You don’t want to prune berry bushes either unless you know the cultivar you’re growing needs it. Apply a layer of mulch to the bushes that are less winter hardy. If they are in an exposed area, consider creating a windbreaker to protect them from winter storms.
Don’t forget that autumn is a good time to plant more shrubs and trees. If your garden needs them, go ahead and plant them.
12. Add organic matter to the soil
To improve growth conditions next year, consider testing the soil in your garden. If your soil is very alkaline, amend it with sulphur. If it’s too acidic, use lime.
Once the plants in your garden have entered dormancy, you can add shredded leaves or compost to fertilise the parts of your garden that need it the most. Rotten manure is also great.
This takes a bit of work. But if you work the organic matter a few inches into your soil now, planting and growing things in spring will get easier.
13. Make winter a litter easier for the birds
Do birds stop by your garden? Check and repair any birdhouses you may have in your garden. Remove leaves from the bird fountains and birdbaths and clean them up if necessary.
Pumps, fountains, and other mechanisms that may freeze will have to go inside the shed. Until freezing temperatures arrive, try to keep the water in the birdbaths fresh.
Don’t forget to clean any nest boxes and bird feeders. You can fill the latter with seed mixes and other bird-friendly foods.
14. Get your garden tools and accessories ready for winter
Clean and sand garden tools before putting them away for winter. Disinfect any pruners or shears you’ve used to cut diseased plants. If any tool needs mending, now’s the time to do it or make a note and fix it one winter day when you have nothing better to do.
Use diluted bleach to clean any clay or ceramic pots before storing them inside. You don’t want the frost to crack them, do you?
And don’t forget to remove the water hose and turn off the water if it runs the risk of freezing in winter.
15. Repair all those things you’ve been putting off repairing during summer
Last but not least, repair the compost bins, raised beds, polytunnels, or cold frames that need it. Also, check any outdoor garden furniture to make sure it’s winter-ready.
Paint any wooden furniture, benches, fences, shed doors, or the like with spray paint containing a sealant. That way you’ll prevent rot and make your garden look nicer, too.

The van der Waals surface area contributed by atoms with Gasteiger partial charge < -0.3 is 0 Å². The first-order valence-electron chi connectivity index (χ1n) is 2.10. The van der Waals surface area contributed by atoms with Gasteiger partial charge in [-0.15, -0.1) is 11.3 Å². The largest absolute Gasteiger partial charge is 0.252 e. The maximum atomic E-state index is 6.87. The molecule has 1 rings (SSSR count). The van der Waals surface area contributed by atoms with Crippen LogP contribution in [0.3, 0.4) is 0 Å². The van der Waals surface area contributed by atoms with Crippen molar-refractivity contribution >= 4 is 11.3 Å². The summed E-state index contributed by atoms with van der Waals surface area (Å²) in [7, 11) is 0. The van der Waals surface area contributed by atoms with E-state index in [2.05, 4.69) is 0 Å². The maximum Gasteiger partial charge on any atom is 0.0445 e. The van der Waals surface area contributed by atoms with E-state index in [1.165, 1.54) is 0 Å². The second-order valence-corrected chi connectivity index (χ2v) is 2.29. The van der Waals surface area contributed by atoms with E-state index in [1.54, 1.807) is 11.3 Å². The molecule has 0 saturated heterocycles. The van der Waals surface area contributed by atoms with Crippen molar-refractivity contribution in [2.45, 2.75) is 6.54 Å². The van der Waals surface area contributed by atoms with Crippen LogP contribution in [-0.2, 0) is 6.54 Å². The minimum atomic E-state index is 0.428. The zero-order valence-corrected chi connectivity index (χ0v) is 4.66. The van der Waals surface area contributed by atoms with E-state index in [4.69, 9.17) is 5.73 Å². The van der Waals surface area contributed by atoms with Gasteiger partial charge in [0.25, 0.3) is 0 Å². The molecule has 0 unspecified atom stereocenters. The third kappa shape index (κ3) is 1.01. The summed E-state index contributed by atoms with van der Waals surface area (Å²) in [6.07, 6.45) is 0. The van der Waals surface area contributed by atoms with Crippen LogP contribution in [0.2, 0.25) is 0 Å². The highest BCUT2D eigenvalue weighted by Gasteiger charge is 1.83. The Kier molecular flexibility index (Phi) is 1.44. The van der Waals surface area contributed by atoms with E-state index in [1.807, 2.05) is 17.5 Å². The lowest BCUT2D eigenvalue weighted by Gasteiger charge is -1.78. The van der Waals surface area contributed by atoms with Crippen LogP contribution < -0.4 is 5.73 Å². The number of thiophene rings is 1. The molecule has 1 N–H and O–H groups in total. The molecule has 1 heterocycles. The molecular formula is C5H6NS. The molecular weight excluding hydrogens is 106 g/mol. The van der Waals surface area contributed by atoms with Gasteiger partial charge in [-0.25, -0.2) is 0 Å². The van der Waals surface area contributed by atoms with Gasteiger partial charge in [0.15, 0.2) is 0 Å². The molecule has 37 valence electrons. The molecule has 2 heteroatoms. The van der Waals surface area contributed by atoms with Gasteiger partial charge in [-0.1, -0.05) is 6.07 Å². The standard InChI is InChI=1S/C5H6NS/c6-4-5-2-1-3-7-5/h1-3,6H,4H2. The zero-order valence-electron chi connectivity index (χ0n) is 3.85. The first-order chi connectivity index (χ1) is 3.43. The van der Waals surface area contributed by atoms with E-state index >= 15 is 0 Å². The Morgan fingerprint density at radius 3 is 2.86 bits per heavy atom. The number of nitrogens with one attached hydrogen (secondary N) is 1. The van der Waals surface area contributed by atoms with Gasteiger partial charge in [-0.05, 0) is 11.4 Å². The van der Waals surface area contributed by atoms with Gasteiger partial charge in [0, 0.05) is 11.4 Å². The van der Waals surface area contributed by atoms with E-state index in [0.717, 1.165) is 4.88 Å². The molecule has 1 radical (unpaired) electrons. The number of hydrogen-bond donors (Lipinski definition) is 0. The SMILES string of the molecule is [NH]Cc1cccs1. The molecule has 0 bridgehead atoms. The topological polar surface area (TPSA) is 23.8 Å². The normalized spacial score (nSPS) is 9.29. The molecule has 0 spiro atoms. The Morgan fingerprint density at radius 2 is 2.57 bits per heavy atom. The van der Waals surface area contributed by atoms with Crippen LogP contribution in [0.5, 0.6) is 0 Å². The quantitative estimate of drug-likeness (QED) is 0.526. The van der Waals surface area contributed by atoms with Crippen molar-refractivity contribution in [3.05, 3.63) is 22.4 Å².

Oh, and if your wheelbarrow wheel has gone flat, now’s as good a time as any to see to it.
When should I clean my garden in autumn?
The best time to start an autumn garden clean up is after the first few freezing nights come round. By this time, most of the foliage and the last blooms of the year will have fallen. Perennials too will have entered dormancy.
Avoid cutting back plants too early or you may encourage new growth before winter, which may damage them. It’s often easier and more beneficial for your garden to clean it in multiple rounds rather than in one go. It’s also less stressful and enables you to focus on one task at a time.
What plants should be cleaned in autumn?
Clean up blooming perennials, self-seeding plants you don’t want to take over your garden, and any dead or diseased plants, including those in your vegetable patch. Don’t forget about peonies, lilies, roses, or irises. You can also remove dead branches and old fruit from the trees.
Other than that, you don’t want to be pruning plants for the sake of it unless you’re certain they need it. You’ll be doing plenty of pruning in spring once the plants put forth new growth.
What autumn cleanup chores can I skip?
You can save time on your autumn garden cleanup by leaving any leaves in your flower beds to rot there at their own pace. You can also leave dead foliage on most plants except those that may harbour pests.
Lastly, you can leave sunflowers and other seed-rich flowers where they are since their seeds can feed wildlife in the colder months. But be careful about self-seeding plants or they may spread.